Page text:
A common metric used to evaluate investment performance in multifamily real estate and often compare various investment opportunities is the Internal Rate of Return (IRR).
When reviewing investment opportunities from multifamily sponsors, IRR is one of the projected returns that should be shown. IRR is expressed as a single percentage, such as 15% or 17%, for the entire project.
The significance of IRR is that it factors in the time period of the investment.
Most multifamily real estate investments have a holding period of 3-5 years or more. An initial sum of money is invested and held during this period, and various amounts of cash are distributed during this time, including the initial sum invested and hopefully a profit at the end when the property is sold.
Therefore, simply calculating the return on investment for each individual year does not give a complete picture of the investment’s performance.
This is because those profit distributions and return of invested capital may vary from year to year, being higher in some years and less or even absent in others. And since the time value of money (TVM) tells us that $10,000 received in the first year is actually worth more than $10,000 received at the end of 5 years, then we need to account for this TVM factor in order to get a more accurate picture of investment performance.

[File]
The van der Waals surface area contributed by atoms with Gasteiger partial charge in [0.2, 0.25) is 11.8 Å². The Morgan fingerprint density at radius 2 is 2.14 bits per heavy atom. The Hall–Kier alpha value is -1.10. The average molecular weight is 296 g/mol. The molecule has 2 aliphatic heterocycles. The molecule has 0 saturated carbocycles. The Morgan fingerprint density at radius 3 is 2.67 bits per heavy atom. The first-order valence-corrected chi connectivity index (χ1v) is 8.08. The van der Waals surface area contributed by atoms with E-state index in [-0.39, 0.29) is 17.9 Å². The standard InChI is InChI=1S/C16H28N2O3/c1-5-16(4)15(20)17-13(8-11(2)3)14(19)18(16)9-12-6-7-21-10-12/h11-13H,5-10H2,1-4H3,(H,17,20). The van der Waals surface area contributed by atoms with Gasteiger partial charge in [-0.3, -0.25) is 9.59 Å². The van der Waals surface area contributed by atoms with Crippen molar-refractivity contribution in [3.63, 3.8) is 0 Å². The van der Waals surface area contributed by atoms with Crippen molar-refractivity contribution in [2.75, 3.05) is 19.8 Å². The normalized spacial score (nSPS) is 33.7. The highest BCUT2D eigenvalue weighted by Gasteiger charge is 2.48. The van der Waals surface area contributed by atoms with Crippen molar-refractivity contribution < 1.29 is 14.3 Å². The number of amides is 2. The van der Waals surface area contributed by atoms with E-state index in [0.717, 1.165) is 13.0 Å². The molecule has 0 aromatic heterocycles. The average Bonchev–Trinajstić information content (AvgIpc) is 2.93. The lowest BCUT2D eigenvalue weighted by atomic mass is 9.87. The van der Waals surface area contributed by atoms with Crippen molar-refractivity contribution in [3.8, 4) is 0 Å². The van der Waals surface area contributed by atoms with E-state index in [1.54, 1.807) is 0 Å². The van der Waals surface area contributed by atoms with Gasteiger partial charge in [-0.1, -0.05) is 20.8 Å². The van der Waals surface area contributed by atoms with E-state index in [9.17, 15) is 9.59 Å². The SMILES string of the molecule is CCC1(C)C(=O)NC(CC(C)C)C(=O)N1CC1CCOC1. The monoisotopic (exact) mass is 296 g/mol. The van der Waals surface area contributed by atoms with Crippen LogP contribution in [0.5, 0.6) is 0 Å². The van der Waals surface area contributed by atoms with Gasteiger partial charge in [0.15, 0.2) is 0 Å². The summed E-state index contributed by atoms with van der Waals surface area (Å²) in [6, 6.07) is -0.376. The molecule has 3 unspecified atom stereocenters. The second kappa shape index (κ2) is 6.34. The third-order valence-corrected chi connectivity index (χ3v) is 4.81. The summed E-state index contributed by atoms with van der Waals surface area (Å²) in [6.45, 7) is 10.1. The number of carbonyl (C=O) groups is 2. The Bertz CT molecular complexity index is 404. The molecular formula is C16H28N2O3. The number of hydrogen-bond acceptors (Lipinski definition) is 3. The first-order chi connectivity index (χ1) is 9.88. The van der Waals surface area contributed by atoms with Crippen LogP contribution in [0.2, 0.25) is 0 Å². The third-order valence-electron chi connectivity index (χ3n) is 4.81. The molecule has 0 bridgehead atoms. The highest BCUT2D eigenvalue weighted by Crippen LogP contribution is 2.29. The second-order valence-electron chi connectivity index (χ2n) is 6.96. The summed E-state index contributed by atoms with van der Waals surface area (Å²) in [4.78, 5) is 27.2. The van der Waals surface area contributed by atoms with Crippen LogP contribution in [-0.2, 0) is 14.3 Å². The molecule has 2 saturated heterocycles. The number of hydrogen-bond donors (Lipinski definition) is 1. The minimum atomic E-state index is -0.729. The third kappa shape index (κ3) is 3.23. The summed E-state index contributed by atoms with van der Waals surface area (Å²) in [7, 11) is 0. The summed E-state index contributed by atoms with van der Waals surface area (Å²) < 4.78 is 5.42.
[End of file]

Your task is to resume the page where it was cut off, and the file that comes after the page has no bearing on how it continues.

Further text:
The goal of IRR is to do just that, by providing an estimated annual rate of return that takes into account not only the amount of cash flows and equity, but also the time period over which the money is invested and returned.
The technical definition of Internal Rate of Return is the discount rate at which the net present value of all cash flows equals zero.
But again, a simpler description of IRR is the estimated annual rate of return on the investment based on cash flows, equity, and time.
In order to calculate IRR, we need the following information:
- initial capital invested
- annual cash flows
- holding period
- equity profit when the property is sold
While the actual mathematical formula for calculating IRR can be complex, modern software has made it relatively simple to plug in the numbers and get to the estimated IRR of an actual or potential investment.
At the end of an investment period, once the property is sold and the above factors are known, then determining the IRR in retrospect can be pretty straight forward.
However, when evaluating a potential new investment and looking forward to project the IRR, these values are estimates based on assumptions.
IRR is an important measure of investment performance when reviewing potential real estate opportunities. IRR projects the estimated annual rate of return on the investment based on cash flows, equity, and time.
Projecting IRR requires that we have pretty good assumptions about the numbers we plug in, including our projected cash flows, number of holding years, and projected property value at the time of sale. Being conservative in these estimates is always recommended when analyzing potential investments and projecting returns.
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